Have an ideal candidate in mind to ensure you pick the right person for the job. List as many desirable criteria as possible. Ensure you have defined the right balance of management skills, technical know-how and industry sector experience.
Make your decisions speedily as the best interim executives can get snapped up quickly.
Don’t ignore talent from another location. Most Interims are prepared to work away from home and this increases the talent pool available to you.
Remember that interim managers can speak openly to you, their client, about changes such as job losses because they don’t have emotional attachments to companies and they bring another perspective.
Agree the aims and timescales of the assignment at the outset, so that both parties know their objectives. Then review as the assignment progresses.
Ensure the interim executive understands your needs from the start. A written statement of objectives is essential.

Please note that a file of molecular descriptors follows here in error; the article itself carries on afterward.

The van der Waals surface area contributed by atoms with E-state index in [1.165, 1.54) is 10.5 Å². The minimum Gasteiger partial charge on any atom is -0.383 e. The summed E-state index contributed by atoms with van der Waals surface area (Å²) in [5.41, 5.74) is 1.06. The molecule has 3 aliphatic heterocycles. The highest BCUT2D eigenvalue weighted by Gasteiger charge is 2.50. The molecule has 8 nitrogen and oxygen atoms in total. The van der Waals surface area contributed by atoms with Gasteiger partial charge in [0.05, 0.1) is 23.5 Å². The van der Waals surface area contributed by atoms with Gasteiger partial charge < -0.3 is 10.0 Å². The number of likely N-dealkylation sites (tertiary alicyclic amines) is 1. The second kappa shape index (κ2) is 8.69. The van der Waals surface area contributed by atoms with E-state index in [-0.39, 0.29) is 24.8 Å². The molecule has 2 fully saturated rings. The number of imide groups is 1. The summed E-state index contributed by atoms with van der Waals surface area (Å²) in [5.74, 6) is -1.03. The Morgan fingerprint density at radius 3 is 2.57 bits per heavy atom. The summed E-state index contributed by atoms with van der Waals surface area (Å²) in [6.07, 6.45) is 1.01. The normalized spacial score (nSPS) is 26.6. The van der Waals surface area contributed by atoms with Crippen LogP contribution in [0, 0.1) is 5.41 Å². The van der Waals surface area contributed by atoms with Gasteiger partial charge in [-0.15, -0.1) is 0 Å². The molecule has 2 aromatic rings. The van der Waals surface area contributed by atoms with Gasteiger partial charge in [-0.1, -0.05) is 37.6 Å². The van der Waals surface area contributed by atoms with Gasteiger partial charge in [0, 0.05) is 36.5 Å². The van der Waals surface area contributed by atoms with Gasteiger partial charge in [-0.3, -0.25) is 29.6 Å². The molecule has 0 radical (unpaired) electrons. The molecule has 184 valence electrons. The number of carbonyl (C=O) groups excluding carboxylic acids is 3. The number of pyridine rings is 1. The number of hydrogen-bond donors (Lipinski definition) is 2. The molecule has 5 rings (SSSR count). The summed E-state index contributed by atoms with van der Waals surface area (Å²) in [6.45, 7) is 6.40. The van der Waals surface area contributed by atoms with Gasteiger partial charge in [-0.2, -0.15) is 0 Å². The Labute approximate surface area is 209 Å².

Clarify the role of the interim executive to your permanent staff, so that they understand the person is being taken on for a defined period of time and can transfer skills to permanent employees.
Give them the authority and job title that is required to perform the role successfully.
Don’t make pay comparisons to permanent staff. It is misleading because the interim executive is paid a contracted fee and does not enjoy benefits such as holiday pay and superannuation. To determine an appropriate daily rate, a good rule-of-thumb is to pay 0.8% to 1.0% per day of the equivalent annual salary.
Interim executives may have gained their expertise at the big end of town but they can work for any size company. They are especially valuable to an SME that lacks skills in certain areas but is not able to justify employing someone full time. Remember, a three day a week structure cuts the expense by 40% or more.